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    Yes I do record the movie first to DVD+RW and then I edit the movie on my computer, because I don't know any other method. :D
    At this moment I have a VCR/DVD-recorder to record movies on video-tapes or dvd and play both.
    After reading your post it seems to me there are other ways to do it, but that's another ball game for me of course and I don't know what I need to make that work.

    My idea was to buy a HDD/DVD-recorder in the future, but I hesitate to do it, because I have to edit the recorded movie on the HDD of my HDD/DVD-recorder first and then write it to DVD.
    I'm not sure how good HDD/DVD-recorders really are in editing movies, how userfriendly it is and how much time it will take.

    Until now, I always separated my computer from my TV and never connected them in any way.
    Maybe I have to change that.
     
  15. Pedro

    Pedro Registered Member

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    It seems that it should be your next step. You'll do a better job, and save DVD's.
    wilbertnl is on a roll here:thumb: Some great links
     
  16. wilbertnl

    wilbertnl Registered Member

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    Well, I'm not an expert in this area either, but I try to limit the amount of encoding steps.
    I started with an ATI tv tuner card, which gets the signal straight from the cable/antenna. I recorded the show in lossless AVI (hufyuv encoded). That requires an lot of disk space, though.
    Then I edited the AVI and recoded it in DivX, which compresses an hour an a half long show to fit on a CD (!). These days you can buy DVD players that support DivX.

    Anyway, if you are able to rip the DVD-RW without decoding, then you won't sacrifice the mpeg-2 quality. It's pretty easy to edit mpeg-2 like cut and paste. Thus without reprocessing all the data.

    That way the encoder in your DVD recorder defines the quality of the final result.
     
  17. ErikAlbert

    ErikAlbert Registered Member

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    I waited as long as possible to change from VCR-tapes to God knows what.
    TV's, recorders, computers, ... and even storage-media change all the time.
    If you want to keep up with the latest developments, it will cost alot of money and it's IMO quite useless to change constantly, because it doesn't change the movie itself. A movie on tape is still the same movie when it is on DVD.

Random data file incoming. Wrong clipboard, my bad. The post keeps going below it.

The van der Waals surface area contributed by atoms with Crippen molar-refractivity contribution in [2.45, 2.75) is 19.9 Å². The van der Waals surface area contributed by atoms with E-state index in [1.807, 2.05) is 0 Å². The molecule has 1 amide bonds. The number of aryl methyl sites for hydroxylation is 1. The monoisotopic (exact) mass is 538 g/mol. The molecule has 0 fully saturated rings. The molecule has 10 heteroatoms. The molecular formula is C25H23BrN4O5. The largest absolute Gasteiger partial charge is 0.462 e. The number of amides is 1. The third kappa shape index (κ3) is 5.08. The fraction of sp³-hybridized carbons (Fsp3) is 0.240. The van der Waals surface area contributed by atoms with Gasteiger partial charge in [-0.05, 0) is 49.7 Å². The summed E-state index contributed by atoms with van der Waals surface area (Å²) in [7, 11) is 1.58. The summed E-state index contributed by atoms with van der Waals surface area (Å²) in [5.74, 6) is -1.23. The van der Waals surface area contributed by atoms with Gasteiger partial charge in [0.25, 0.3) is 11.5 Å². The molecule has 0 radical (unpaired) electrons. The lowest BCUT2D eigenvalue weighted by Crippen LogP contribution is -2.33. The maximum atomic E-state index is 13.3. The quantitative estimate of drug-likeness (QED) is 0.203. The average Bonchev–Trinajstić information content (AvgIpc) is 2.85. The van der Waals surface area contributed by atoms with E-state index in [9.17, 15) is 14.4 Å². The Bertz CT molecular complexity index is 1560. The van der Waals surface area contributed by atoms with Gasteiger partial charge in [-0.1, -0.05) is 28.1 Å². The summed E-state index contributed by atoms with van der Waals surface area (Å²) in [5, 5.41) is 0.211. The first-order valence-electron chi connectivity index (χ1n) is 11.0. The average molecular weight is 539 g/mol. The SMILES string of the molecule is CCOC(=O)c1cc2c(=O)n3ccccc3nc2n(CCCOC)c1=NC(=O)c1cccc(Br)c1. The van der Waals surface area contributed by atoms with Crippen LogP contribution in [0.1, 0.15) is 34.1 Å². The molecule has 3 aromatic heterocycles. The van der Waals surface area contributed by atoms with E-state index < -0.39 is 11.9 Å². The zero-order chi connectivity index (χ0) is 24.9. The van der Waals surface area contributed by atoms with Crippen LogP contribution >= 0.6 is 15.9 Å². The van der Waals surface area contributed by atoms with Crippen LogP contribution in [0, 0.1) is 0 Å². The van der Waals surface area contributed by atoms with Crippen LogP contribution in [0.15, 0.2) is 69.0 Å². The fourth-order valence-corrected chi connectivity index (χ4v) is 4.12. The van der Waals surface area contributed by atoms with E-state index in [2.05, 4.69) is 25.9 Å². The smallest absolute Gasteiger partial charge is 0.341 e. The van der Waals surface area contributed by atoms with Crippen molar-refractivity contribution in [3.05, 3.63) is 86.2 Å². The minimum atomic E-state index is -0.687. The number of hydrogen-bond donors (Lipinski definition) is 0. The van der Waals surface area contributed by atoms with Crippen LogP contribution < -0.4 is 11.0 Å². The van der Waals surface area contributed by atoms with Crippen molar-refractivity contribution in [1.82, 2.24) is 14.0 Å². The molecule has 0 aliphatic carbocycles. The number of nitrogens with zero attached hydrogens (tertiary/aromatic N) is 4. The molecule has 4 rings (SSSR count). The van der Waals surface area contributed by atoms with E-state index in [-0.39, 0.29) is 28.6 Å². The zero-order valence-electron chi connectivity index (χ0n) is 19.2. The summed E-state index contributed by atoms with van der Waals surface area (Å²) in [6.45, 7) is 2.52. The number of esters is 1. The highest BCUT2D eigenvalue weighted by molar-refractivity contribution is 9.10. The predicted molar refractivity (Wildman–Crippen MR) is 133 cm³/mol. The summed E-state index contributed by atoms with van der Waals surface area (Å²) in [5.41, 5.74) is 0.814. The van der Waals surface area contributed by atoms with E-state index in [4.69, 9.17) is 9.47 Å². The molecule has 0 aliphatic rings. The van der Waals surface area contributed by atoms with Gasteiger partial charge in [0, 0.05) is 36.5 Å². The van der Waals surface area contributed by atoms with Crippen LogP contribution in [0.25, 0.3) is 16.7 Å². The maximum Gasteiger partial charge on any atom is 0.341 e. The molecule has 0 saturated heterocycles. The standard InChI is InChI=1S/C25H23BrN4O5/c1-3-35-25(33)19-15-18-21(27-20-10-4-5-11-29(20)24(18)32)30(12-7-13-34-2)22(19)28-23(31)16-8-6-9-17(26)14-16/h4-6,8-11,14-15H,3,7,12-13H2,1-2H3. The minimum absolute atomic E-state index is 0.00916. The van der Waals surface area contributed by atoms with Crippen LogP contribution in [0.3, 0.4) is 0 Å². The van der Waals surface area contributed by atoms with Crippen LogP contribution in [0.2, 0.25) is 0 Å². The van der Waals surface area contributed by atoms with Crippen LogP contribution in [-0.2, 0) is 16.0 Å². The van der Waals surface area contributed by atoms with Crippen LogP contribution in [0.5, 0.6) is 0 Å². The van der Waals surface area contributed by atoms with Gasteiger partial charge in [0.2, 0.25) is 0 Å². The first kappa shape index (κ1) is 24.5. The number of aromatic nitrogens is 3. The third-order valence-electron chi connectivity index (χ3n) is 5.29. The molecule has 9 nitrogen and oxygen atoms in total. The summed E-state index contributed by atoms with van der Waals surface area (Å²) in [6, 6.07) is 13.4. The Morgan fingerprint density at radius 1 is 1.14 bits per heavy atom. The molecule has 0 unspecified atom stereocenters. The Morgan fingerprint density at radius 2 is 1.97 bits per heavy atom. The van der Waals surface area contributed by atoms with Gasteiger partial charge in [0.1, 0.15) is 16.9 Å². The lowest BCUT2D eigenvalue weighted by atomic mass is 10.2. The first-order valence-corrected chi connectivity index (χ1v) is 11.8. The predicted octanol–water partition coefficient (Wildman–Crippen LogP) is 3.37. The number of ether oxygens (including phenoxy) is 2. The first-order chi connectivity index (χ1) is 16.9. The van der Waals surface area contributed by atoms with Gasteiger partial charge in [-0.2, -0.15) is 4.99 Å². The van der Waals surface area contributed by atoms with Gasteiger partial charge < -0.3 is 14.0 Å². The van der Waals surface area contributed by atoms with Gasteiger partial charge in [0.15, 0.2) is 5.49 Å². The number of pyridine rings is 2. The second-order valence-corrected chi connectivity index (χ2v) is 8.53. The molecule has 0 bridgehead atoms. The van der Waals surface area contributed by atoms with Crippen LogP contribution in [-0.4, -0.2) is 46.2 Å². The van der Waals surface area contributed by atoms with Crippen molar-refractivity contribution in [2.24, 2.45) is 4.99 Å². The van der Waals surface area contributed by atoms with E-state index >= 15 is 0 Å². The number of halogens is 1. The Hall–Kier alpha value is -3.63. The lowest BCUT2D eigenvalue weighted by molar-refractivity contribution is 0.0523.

And Belgium is quite an expensive country to buy these things, compared with its neighbor countries, like the Netherlands and Germany. :)
     
  18. Ice_Czar

    Ice_Czar Registered Member

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    http://heroinewarrior.com/cinelerra.php3
    http://en.wikipedia.org/wiki/Cinelerra
    http://cvs.cinelerra.org/about.php

     
  19. Pedro

    Pedro Registered Member

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    True that we can't buy everything that is new, specially when you can do it yourself. But you have to appreciate that the pc alone can do what you want, provided the right hardware/software.
    Also, the Netherlands isn't far from there:)
     
  20. Stem

    Stem Firewall Expert

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    Virtualdub will only handle AVI files. You would need to use Virtualdubmod which will import mpeg2/vob(plus other formats) files
     
  21. ErikAlbert

    ErikAlbert Registered Member

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    Thanks man. I will try again.

    EDIT :
    VirtualDubMod can read VOB-files indeed, but I still have to figure out how to use it for my needs.
     
    Last edited: Mar 12, 2007
  22. ErikAlbert

    ErikAlbert Registered Member

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    I'm back with this old thread to say something and to ask something.

    I don't have a problem with cutting pieces out of a movie and keeping the audio synchronized and most video editors are userfriendly enough to do this.
    Subtitles are however a problem, but not in recorded movies from TV.